I would say that we are hampered - there is excuse for the analysts and entire excuse for the first analysts - by the sometimes rather arrogant desire to read, to categorise, with Aeschylus, let us say, on the couch, symbols projected in the past. From a scholarly point of view this often appears to be done in entire ignorance of the context. It may become a parlour-game in the exercise of power, like Bridge, that might be informative but rarely evocative of anything that is particularly pleasant or intelligent in the player inasmuch as he works by a rule-of-thumb cleverness, in this case in an area unsuited to heavy-handedness. These enterprises, even those which have been brilliant and to some extent revealing, have done considerable harm, not unjustly, to the prestige of psycho-analysis in the intellectual world. Of course there have been thousands of psycho-analytic applications of another kind, often tenuous, half-baked, in plays and novels. They do not show prolonged reorientation and greatness of mind. I find hardly any transcendental or communal value. When such works are written by analysands, the authors, one suspects, are concerned with the presentation or sublimation of their own predominant problems which do not leave them free to experience total impingement by this new range of understanding: or else the authors do not have the time or the ambition to have the time and largeness of mind to study and contemplate at length over the years. Moreover what is most lacking in such applications is the psychoanalytic representation of health rather than of illness and excess. And whereas there has passed from psycho-analysis into culture an appreciation of the universality of ancient figures - father, mother, siblings - and the supremacy of the past which is also the supremacy of the Id, the 'threads' have few knots, no effervescence, since understanding is lacking of the so complicated, the so many-sided, psychical structures: indeed the deeper tow imputed to life, tends to be envisaged without the fantastic rocks, without the correlations and compensations and voids in the structure of attitudes at every stage and in the interwoven stages of ego development. The ego-cum-super ego happening is not yet seen architecturally, as a township, say, as a sublimation which would provide the most satisfying environment for art, equal in aesthetic value, and a good deal more varied, than the theological Systems that have inspired the past. I believe a deeper acceptance of these inner hierarchies than has been possible heretofore, alone can restore to art the exuberance of structural animation, intensified at a vital point, since outer forms will primarily reflect, not a ready-made projection, religion for instance, but the inner forms conceived to be inner that from this their nature lend themselves to revised myth. For some time the old myths have provided limited creative stimulus.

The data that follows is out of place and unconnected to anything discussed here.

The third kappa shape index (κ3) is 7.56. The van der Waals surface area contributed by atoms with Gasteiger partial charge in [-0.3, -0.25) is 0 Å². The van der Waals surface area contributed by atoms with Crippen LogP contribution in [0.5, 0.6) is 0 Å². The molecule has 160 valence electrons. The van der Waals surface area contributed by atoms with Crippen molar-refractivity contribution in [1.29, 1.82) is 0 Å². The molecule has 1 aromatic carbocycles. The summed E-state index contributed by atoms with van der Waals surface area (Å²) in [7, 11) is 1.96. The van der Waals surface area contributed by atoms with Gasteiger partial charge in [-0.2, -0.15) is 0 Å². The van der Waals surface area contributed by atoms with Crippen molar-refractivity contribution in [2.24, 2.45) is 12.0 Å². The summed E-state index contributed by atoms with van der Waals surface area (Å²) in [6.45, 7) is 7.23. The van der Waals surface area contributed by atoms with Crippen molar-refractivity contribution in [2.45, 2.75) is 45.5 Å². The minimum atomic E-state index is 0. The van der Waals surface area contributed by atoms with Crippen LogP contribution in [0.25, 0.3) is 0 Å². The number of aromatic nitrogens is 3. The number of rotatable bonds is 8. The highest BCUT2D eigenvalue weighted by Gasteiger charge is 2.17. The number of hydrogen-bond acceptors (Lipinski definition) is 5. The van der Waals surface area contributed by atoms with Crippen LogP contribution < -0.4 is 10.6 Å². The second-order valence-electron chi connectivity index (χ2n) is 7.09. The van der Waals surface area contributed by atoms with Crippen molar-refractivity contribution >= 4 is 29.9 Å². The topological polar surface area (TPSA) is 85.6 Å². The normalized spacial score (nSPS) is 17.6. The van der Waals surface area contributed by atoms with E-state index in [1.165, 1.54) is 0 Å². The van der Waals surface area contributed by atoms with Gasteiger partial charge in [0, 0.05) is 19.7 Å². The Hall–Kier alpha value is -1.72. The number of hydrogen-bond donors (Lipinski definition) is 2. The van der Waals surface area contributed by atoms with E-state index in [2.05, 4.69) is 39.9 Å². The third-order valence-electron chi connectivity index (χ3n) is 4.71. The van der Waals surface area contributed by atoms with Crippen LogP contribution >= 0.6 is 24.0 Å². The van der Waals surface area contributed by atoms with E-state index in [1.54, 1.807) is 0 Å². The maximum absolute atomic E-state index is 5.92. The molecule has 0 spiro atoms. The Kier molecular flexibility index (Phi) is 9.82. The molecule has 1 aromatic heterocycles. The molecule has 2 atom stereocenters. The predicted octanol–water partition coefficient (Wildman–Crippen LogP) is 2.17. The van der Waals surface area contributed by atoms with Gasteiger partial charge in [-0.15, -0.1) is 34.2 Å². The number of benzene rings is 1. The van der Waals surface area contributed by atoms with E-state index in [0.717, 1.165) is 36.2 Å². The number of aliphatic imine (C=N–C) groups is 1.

But none of us, I think, is prepared. I am aware that this Paper has been, at best, of a visionary quality, especially in the matter of congregation which may be unsuitable to the magnifying of those contents that I feel must be shared if they are to exert due influence upon culture. I have mentioned contemplation of the basic drives. But, to tell the truth, I do not consider that a projection or representation of the nature of the Id for contemplative purposes, and of its curbs and developments, is feasible unless we can be more precise about Id- nature, and still more, until the negative drive, a whipper-up in some contexts of its opposite, until the Death Instinct, both in fusion and defusion, be entirely accepted and integrated within every aspect of psycho-analytic theory. And how can we take cognisance without the adjuncts of holiness and hocus-pocus, some sober cognisance however limited, of the pre-individual, pre-object, pre-splitting fusion of drives in the Id, the basis of a communion that is even more primitive than the so-called Oceanic tie? It might be urged, on the other hand, that whereas we would have no expectation of a completed survey of the psyche, psycho-analysis is firm enough, and surely sufficiently deep, to develop in us novel attitudes, to the extent that we shall invent therefrom a non-mystical behaviour even in regard to Id representation.

For short summary I return to the uninhibited main-stream of this Paper. It could well be argued that insofar as the matter of psychoanalysis is co-extensive with the details of living, the details of underlying trends, it provides no angle for relaxed contemplative attitudes. The psycho-analytic process penetrates resistance and denial against which it is always on guard. This is a breaking-down activity that lends itself not at all to the re-enactment of cultural fables. On the other hand psycho-analytic findings are among the insights which have sapped belief in any confident wisdom about the life-process at the present time. Are we able to mitigate firmly, in a form additional to individual analysis, our culture's lack of creative communion and morale: shall we never again have works of art comparable with the cathedrals: did their creation depend upon a dogma to enforce their symbolism: is a large and overwhelming creativeness, is a communal creative activity, impossible without dogma, propaganda and even, at times, mass hysteria? These are among the large questions put before us. Is it the moment to re-introduce the greatest of simple statements: 'Ripeness is all'?

Men must endure
Their going hence, even as their coming hither:
Ripeness is all.

This article is taken from Poetry Nation 1 Number 1, 1973.



Readers are asked to send a note of any misprints or mistakes that they spot in this article to editor@pnreview.co.uk
Further Reading: - Adrian Stokes More Articles by... (3) Poem by... (1) Review of... (1)
Searching, please wait... animated waiting image